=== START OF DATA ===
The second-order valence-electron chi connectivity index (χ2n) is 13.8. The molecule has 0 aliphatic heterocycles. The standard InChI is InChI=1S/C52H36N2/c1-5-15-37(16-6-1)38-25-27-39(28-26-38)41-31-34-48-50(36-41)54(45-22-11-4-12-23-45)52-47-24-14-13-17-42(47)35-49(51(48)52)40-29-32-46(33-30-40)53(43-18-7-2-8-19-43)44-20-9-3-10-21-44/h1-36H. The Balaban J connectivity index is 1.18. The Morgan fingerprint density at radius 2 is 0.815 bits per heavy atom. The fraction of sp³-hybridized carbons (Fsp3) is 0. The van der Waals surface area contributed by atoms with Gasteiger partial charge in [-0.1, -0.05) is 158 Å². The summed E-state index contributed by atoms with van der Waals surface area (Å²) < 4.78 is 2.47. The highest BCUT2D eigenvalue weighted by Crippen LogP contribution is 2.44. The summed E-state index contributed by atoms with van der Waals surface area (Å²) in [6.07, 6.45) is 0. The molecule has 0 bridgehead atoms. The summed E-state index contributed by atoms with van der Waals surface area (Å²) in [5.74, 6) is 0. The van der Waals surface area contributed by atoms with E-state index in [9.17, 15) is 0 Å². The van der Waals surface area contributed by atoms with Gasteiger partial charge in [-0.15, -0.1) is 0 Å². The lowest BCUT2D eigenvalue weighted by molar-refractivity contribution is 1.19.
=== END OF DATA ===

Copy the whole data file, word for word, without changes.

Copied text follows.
The second-order valence-electron chi connectivity index (χ2n) is 13.8. The molecule has 0 aliphatic heterocycles. The standard InChI is InChI=1S/C52H36N2/c1-5-15-37(16-6-1)38-25-27-39(28-26-38)41-31-34-48-50(36-41)54(45-22-11-4-12-23-45)52-47-24-14-13-17-42(47)35-49(51(48)52)40-29-32-46(33-30-40)53(43-18-7-2-8-19-43)44-20-9-3-10-21-44/h1-36H. The Balaban J connectivity index is 1.18. The Morgan fingerprint density at radius 2 is 0.815 bits per heavy atom. The fraction of sp³-hybridized carbons (Fsp3) is 0. The van der Waals surface area contributed by atoms with Gasteiger partial charge in [-0.1, -0.05) is 158 Å². The summed E-state index contributed by atoms with van der Waals surface area (Å²) < 4.78 is 2.47. The highest BCUT2D eigenvalue weighted by Crippen LogP contribution is 2.44. The summed E-state index contributed by atoms with van der Waals surface area (Å²) in [6.07, 6.45) is 0. The molecule has 0 bridgehead atoms. The summed E-state index contributed by atoms with van der Waals surface area (Å²) in [5.74, 6) is 0. The van der Waals surface area contributed by atoms with E-state index in [9.17, 15) is 0 Å². The van der Waals surface area contributed by atoms with Gasteiger partial charge in [-0.15, -0.1) is 0 Å². The lowest BCUT2D eigenvalue weighted by molar-refractivity contribution is 1.19.